Florida is one of five states to gain an additional congressional seat based on data collected during the 2020 U.S. Census.
On Monday, the U.S. Census Bureau released the latest state population and congressional apportionment totals which determine the number of congressional districts each state will have going into the next decade. Additionally, the data determines how many Electoral College votes each state will have through 2032, and how federal money is allocated to each state for schools, roads and other public projects.
The bureau reported the official population of the United States currently stands at 331,449,281 and the southern and western U.S. grew faster than the northeast and midwest.
Florida’s resident population increased by 2.7 million — from 18,801,310 in 2010 to 21,538,187 — according to the 2020 Census. The population increase means Florida will gain one congressional seat, bringing its total to 28 and increase its number of electoral votes to 30.
The average number of people in each Florida congressional seat increased to 769,221. The average number of people in each of the 120 state house districts increased to 179,485, and the average number of people in each of the 40 state senate districts increased to 538,455.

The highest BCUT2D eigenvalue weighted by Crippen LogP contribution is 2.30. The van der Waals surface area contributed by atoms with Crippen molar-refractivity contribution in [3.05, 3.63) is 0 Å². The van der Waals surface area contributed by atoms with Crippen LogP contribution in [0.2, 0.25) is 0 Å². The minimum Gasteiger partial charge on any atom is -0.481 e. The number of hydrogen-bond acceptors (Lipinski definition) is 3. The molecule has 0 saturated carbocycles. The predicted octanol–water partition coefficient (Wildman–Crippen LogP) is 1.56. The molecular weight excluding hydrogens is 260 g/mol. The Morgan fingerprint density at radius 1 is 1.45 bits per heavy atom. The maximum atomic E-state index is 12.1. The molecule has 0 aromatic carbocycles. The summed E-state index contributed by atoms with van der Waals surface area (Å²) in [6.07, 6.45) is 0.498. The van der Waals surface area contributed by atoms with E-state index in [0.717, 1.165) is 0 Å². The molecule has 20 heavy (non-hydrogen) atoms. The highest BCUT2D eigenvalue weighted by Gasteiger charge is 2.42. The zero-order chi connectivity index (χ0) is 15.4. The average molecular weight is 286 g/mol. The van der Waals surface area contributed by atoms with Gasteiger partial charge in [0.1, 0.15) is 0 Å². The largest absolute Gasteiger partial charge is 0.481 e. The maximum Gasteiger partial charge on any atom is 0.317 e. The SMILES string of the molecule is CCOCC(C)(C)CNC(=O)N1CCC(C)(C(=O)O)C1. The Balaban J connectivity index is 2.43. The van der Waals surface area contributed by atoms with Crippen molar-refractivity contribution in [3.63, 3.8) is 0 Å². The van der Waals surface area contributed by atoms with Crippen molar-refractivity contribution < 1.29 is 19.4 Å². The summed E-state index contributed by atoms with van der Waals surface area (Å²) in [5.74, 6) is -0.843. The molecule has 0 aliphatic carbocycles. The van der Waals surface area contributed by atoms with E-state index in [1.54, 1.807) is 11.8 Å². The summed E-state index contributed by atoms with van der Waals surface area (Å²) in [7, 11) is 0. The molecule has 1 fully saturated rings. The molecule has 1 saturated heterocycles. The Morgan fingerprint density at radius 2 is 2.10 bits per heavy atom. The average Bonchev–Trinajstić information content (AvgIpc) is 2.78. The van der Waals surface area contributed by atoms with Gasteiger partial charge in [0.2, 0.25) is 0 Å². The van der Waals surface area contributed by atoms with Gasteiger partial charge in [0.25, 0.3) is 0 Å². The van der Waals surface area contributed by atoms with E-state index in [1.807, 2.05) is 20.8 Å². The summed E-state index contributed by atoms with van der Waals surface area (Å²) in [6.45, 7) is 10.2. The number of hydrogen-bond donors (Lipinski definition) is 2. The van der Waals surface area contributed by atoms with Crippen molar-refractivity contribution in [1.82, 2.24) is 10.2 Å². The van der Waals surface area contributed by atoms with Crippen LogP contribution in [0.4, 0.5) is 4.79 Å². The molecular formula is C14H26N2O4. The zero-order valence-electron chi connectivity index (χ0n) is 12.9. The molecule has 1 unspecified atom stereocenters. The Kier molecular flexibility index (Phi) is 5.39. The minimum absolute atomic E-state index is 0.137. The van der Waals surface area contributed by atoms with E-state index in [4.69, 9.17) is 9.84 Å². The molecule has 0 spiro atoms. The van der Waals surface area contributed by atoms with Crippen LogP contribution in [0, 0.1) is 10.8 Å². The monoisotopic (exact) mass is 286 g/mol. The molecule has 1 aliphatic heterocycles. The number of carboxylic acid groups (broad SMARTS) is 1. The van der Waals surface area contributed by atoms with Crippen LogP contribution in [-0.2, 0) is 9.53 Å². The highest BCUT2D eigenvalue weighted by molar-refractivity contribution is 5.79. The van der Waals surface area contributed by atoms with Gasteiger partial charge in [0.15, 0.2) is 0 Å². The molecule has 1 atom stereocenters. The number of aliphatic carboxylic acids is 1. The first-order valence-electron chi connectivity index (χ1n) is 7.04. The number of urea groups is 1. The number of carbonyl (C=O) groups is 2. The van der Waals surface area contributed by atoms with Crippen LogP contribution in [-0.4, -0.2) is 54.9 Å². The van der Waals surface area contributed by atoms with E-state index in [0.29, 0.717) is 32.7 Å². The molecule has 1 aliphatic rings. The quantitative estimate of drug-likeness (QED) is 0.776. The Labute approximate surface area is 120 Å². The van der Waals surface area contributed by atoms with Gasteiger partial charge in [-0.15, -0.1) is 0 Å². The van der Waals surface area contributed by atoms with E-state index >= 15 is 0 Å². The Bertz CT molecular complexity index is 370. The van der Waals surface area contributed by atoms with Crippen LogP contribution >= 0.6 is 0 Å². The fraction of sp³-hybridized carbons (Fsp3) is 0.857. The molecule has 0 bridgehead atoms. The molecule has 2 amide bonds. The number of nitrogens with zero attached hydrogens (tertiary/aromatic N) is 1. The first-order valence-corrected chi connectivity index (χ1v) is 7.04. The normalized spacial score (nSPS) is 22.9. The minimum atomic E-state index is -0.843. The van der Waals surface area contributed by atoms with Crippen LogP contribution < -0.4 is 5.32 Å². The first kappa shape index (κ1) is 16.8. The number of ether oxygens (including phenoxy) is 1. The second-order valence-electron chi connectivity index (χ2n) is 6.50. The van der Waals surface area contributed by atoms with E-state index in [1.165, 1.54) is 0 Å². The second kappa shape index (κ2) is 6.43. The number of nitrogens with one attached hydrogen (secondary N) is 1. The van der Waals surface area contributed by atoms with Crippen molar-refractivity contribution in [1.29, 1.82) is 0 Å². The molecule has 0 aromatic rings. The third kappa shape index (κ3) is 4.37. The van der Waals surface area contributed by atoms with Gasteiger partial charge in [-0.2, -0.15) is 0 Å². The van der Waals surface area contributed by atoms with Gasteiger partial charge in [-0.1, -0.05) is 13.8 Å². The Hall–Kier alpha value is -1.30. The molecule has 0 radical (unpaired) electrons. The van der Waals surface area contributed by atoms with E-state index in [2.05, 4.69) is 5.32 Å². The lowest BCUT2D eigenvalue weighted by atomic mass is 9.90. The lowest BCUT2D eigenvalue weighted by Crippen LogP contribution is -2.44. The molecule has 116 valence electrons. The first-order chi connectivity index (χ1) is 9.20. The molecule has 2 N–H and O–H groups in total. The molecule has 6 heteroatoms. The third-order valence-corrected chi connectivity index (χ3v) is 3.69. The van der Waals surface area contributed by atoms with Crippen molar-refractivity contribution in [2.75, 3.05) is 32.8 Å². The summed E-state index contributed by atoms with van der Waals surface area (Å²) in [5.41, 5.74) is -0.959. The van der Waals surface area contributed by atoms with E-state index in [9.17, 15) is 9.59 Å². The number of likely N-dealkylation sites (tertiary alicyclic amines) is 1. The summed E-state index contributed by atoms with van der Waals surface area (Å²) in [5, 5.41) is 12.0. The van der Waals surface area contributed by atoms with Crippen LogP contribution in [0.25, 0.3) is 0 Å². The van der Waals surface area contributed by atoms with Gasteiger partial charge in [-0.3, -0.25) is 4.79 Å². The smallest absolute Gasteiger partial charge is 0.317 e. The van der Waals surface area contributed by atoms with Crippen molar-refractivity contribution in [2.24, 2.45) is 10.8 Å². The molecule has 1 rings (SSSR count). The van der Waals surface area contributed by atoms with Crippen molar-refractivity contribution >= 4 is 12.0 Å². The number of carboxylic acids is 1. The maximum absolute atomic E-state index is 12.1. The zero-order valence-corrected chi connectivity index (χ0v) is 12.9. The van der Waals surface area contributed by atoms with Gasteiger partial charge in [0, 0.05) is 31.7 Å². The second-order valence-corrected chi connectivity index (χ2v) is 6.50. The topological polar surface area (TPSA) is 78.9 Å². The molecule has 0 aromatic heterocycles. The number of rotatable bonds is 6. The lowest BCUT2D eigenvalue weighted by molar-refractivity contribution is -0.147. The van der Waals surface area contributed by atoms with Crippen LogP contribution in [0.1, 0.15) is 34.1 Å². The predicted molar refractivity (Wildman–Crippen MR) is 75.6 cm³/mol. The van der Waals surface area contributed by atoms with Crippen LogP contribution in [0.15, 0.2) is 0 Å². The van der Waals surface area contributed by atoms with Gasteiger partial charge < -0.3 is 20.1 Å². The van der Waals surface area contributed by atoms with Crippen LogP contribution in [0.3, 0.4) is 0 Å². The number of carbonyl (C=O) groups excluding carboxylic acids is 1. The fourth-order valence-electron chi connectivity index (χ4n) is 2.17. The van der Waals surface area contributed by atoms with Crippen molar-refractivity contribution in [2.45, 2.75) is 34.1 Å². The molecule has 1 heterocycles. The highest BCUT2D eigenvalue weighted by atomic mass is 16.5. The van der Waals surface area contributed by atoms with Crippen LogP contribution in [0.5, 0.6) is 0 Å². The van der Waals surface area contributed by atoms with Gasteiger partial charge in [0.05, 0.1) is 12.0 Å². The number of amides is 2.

In January, the Census Bureau announced it would miss the April 1 statutorily scheduled release date for the full population and demographic data that contains the census block-level counts of population by race, ethnicity (Hispanic or Latino origin), and voting age that are needed to redraw legislative and congressional district boundaries in compliance with the Florida Constitution and the federal Voting Rights Act. The Census Bureau said it will provide that data in August and September.
According to the Florida Senate President’s office, the Florida Legislature is required to redraw legislative and congressional district boundaries using the block-level population and demographic data provided by the most recent decennial census during the 2022 Legislative Session.
Florida Senate President Wilton Simpson wrote in a memo to Florida Senators, “At this time, I believe we will be able to meet our Constitutional duty and complete our redistricting work before the conclusion of the 2022 Regular Session despite the delayed data release by the Census Bureau.”
It appears with Republican-dominated Florida House and Senate in charge during the redistricting, that dominance will continue into the next decade.
In addition to Florida, Colorado, North Carolina, Oregon and Montana each gain an additional congressional seat. Texas will gain two seats.
California, Illinois, Michigan, Ohio, West Virginia, Pennsylvania and New York each lose one seat. California’s loss marks its first decrease in congressional seats in the history of the state.